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Many young people enter labour markets each year armed with little education to equip them for work. Even for those leaving university, a lack of demand means many have little hope of using their hard-earned knowledge in a proper job.
The International Labour Organization has warned of "a scarred generation of young workers facing a dangerous mix of high unemployment, increased inactivity and precarious work''. In Egypt, where the majority of the 80m population lives in poverty, 1m young people join the labour force every year. Most will be underemployed in the vast informal sector or in the country's enormous and lumbering bureaucracy.
But the lucky ones with a tertiary education and inspired by the possibility of a new dawn, are aiming higher. "Egyptian youths are trying to find jobs that give them social mobility," says Ayman Ismail, professor of entrepreneurship at the American University in Cairo. Even before the revolution, when investment levels were high, graduates were taking four or five years to find their first job, he says.
Prof Ismail is on the board of Nahdet El Mahrousa, a development group that operates the Career & Entrepreneurship Development Office at Cairo University. The organisation, like many others, has introduced a volunteering programme, experience having shown that work in the community provides graduates with the skills they need in a real job. "Volunteers have a certain work ethic," says Prof Ismail. "They're self-motivators. They are good people to have in your company."
In Chile, meanwhile, where students, have been protesting for months over the poor state of public universities, a system is being put in place at Santiago's School of Business and Economics which it is hoped will be copied elsewhere.
Jorge Marshall Rivera, the dean, says that, with 50 per cent of young people having secured degrees, they have had to find a way of differentiating themselves and have driven a system whereby, in their final year, instead of producing a thesis, they come up with a business idea, which they must implement and demonstrate. "This has been driven by student demand, not by the universities," he says. "Students have been way out ahead of us."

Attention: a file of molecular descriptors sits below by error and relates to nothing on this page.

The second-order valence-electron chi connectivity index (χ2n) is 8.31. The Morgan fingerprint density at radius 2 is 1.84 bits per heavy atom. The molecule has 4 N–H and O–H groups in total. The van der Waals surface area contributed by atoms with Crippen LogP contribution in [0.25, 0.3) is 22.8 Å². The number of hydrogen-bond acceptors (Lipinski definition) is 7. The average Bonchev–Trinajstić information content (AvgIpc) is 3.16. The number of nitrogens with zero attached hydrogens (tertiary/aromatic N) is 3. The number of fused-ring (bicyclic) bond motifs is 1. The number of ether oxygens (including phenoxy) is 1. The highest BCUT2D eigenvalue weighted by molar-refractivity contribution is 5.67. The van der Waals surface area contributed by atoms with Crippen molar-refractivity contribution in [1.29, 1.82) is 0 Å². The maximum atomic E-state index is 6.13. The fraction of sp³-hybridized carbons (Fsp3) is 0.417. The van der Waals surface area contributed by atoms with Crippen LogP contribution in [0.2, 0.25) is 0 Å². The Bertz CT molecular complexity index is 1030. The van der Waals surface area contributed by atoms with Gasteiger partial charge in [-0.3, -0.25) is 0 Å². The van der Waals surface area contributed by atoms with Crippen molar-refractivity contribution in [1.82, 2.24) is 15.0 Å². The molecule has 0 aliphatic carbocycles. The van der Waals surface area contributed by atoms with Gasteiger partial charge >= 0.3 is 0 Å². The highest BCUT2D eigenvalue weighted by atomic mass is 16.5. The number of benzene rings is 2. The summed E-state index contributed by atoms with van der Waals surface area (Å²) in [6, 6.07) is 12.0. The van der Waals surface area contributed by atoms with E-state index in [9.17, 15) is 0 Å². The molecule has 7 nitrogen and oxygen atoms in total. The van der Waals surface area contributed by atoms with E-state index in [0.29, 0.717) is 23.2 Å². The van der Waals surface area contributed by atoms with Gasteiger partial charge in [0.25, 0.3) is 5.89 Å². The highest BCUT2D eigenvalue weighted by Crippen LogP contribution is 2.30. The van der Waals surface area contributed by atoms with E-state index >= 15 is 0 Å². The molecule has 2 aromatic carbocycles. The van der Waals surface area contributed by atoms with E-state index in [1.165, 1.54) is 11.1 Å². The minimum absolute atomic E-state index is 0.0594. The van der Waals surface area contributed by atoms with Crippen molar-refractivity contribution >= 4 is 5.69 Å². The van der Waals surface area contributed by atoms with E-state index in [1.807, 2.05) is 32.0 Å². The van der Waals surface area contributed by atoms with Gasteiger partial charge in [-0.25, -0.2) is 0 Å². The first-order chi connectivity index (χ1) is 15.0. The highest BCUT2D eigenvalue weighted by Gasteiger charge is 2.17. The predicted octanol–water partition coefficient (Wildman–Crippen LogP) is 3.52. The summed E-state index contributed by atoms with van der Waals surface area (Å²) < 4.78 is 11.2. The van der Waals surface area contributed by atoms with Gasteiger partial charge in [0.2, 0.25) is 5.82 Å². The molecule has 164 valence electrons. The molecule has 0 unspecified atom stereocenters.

In the US, outside the Ivy League institutions with their strong social networks, graduation rates are lamentable, says Lorlene Hoyt, director of programmes and research at the Talloires Network, an international association committed to strengthening the responsibilities of higher education, at Tufts University, Boston. "Half our colleges are community colleges and only one in three students stays to the end of the course," she says.
She adds that the Occupy Wall Street protest is starting to focus government attention on social disparities, but believes the UK is quicker and more flexible in adjusting to a new world order.
Driven by increased tuition fees, many British institutions - not so long ago more interested in attracting the requisite number of students than in what happens to them when they leave - have felt compelled to emphasise employment opportunities.
London Metropolitan University is no stranger to the need to ensure its graduates gain employment, given its beginnings in 1848 as a workingmen's college. Having streamlined its offering last year, it is introducing a course in social media, capitalising on its position at the heart of London's so-called "tech corridor", from film companies in Soho to the explosion of digital, design and other new media businesses around Hoxton, and concentrating on Britain's reputation for creative brands.
"Media and communications have seen huge growth - more than 150 per cent in the past 20 years," says Chris Lane at the university's department of applied social sciences. "We're world leaders in brands and all the innovation is here," he says.
Ben Harris, director at New Brand Vision, a website agency and software developer, says his highly qualified team has been largely recruited from London Met. His approaches to competing universities have fallen on deaf ears. "No one was interested," he says. "But we found the right person at London Met and they started to feed us their best candidates."
Eighty-three per cent of the university's graduates find employment within six months of leaving and their starting salaries are GBP5,000 above the average.
At the other end of the scale, London's elite Imperial College has a long history of supplying industry with science graduates. Nigel Bell, professor of environmental pollution and director of careers and alumni, says the college's careers and alumni system has huge benefits. "I know all the students I have taught here since the 1970s," he says. That is invaluable when it comes to securing employment for subsequent generations. "It's not the sort of alumni system where the university only gets in touch with you when it needs money."
Some young people may have had as many as 18 jobs by the time they are 32. So what of the old-fashioned polymaths? And what of the argument in favour of education for education's sake? "There's no such thing," says David Eade, the newly appointed head of student employment and enterprise at Nottingham Trent University. "Everything has a value. It doesn't all need to be about money."